WASHINGTON — The Port of Los Angeles will operate around the clock in a bid to regain terminal space by clearing import containers for more fluid operations and to relieve the growing backlogs in the busiest US container port complex, the White House said Oct. 13.
With an eye to ensuring the expanded hours of port operation are fruitful in addressing a backlog that had cargo carriers and container ships in long wait times offshore, the White House brought together leaders of business, unions, and ports, the US Department of Agriculture’s Agricultural Marketing Service said in its weekly Grain Transportation report.
The AMS said those negotiation efforts have so far secured commitments from Walmart to increase its container turnover 50% over several weeks by increasing its nighttime operations and from United Parcel Service, which plans to increase its 24/7 operations, which will allow it to move 20% more containers off the ports. FedEx, in collaboration with its trucking and rail providers, plans to double nighttime container movement and Samsung said its warehousing operations will be open 24/7 for the next 90 days as the electronics and appliance giant looks to move 60% more containers out of the ports.
Containerized agricultural exporters rely heavily on the Los Angeles and Long Beach port complex to move products overseas. The port at Long Beach, Calif., already operates around the clock, seven days a week.
US weekly rail traffic in the week ended Oct. 9 totaled 506,642 carloads and intermodal units, a 3% decrease from the same week last year, the Association of American Railroads said in its Oct. 13 rail traffic report. That total comprised carloads totaling 239,821, up 4% from the same week a year ago and 266,821 intermodal containers and trailers, down 8% compared to 2020. Total combined US traffic for the first 40 weeks of 2021 was 20,328,389 carloads and intermodal units, an increase of 9% compared to last year.
Six of the 10 carload commodity groups posted an increase compared with the same week in 2020. Four categories with lower year-over-year volumes included grain, down 3,483 carloads, or 13%, to 24,037, bringing the 2021 cumulative total to 916, 866 for a weekly average of 22,922 carloads, down 7 % from the same period in 2020.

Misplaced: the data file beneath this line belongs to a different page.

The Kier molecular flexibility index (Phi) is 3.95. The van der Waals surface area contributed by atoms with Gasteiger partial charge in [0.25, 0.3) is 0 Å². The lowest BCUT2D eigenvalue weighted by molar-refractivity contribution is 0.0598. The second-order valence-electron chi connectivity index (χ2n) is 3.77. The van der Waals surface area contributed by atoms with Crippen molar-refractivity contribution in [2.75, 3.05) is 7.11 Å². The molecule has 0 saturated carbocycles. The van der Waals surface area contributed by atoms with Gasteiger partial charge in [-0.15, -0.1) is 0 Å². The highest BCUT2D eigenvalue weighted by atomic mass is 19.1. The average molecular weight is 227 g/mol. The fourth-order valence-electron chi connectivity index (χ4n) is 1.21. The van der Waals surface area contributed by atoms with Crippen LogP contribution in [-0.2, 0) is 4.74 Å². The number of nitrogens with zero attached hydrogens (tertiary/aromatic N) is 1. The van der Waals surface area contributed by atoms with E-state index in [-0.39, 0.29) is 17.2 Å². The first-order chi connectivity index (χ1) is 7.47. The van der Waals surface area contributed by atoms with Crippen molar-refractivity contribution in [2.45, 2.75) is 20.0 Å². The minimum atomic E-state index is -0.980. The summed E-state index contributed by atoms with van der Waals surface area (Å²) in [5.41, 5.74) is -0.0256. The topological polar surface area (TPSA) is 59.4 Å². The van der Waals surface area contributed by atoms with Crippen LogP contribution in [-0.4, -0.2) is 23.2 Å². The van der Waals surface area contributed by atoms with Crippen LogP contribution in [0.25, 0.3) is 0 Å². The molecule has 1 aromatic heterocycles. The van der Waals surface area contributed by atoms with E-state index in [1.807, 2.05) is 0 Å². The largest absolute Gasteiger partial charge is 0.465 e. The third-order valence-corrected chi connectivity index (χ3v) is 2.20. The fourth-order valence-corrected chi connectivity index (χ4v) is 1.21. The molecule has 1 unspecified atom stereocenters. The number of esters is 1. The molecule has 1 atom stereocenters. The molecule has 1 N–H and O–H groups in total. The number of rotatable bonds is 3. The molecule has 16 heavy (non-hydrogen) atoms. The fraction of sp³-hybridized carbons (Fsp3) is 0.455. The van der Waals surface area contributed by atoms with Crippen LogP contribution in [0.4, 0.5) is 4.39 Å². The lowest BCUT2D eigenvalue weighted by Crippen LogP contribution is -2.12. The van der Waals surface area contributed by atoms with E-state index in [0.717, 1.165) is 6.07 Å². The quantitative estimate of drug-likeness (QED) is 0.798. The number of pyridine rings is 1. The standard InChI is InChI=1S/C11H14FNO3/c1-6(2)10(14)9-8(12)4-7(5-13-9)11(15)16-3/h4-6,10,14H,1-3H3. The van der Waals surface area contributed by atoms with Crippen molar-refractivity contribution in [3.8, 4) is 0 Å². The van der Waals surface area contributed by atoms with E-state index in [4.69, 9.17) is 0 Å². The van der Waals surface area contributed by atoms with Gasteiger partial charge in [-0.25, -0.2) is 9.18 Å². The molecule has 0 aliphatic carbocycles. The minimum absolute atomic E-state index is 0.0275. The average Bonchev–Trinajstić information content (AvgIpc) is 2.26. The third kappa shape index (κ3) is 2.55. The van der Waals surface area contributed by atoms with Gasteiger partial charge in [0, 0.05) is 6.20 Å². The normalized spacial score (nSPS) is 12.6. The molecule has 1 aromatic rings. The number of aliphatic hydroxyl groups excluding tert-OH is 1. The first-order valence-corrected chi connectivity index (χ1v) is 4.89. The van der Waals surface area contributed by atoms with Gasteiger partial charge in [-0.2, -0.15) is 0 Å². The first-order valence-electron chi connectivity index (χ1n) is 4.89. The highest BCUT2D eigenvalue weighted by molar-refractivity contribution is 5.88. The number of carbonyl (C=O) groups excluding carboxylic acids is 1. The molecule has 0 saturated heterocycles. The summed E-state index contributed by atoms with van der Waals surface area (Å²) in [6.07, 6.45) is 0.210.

Canadian railroads reported 76,424 carloads in the week, down 4%, and 73,414 intermodal units, down 7%, compared with the same week in 2020. For the first 40 weeks of 2021, Canadian railroads reported cumulative rail traffic volume of 5,932,524 carloads, containers and trailers, up 5%. Canadian grain carloads in the week totaled 8,532, down 20% from the same week in 2020, bringing the 2021 cumulative to 352,228 grain carloads for a weekly average of 8,806, down 0.5% from the same period last year.
Mexican railroads reported 19,108 carloads in the week, down 9% from the same week in 2020, and 15,756 intermodal units, down 9%. Cumulative volume on Mexican railroads for the first 40 weeks of 2021 was 1,444,924 carloads and intermodal containers and trailers, up 4% from the same point last year. Mexican grain carloads in the week totaled 1,860, up 2% from the same week last year, bringing the 2021 cumulative total to 83,195 for a weekly average of 2,080, down 9% from the same period last year.
North American rail volume comprising 12 reporting US, Canadian and Mexican railroads in the week ended Oct. 9 totaled 335,353 carloads, up 1% compared with the same week last year, and 355,991 intermodal units, down 8% compared with last year. Total combined weekly rail traffic in North America was 691,344 carloads and intermodal units, down 4%. North American rail volume for the first 40 weeks of 2021 was 27,705,837 carloads and intermodal units, up 8% compared with 2020. North American grain carloads in the week totaled 34,429, down 14% from the same week in 2020, bringing 2021 cumulative grain carloads on the continent to 1,352,289 for a weekly average of 33,807, up 4% from the same period last year.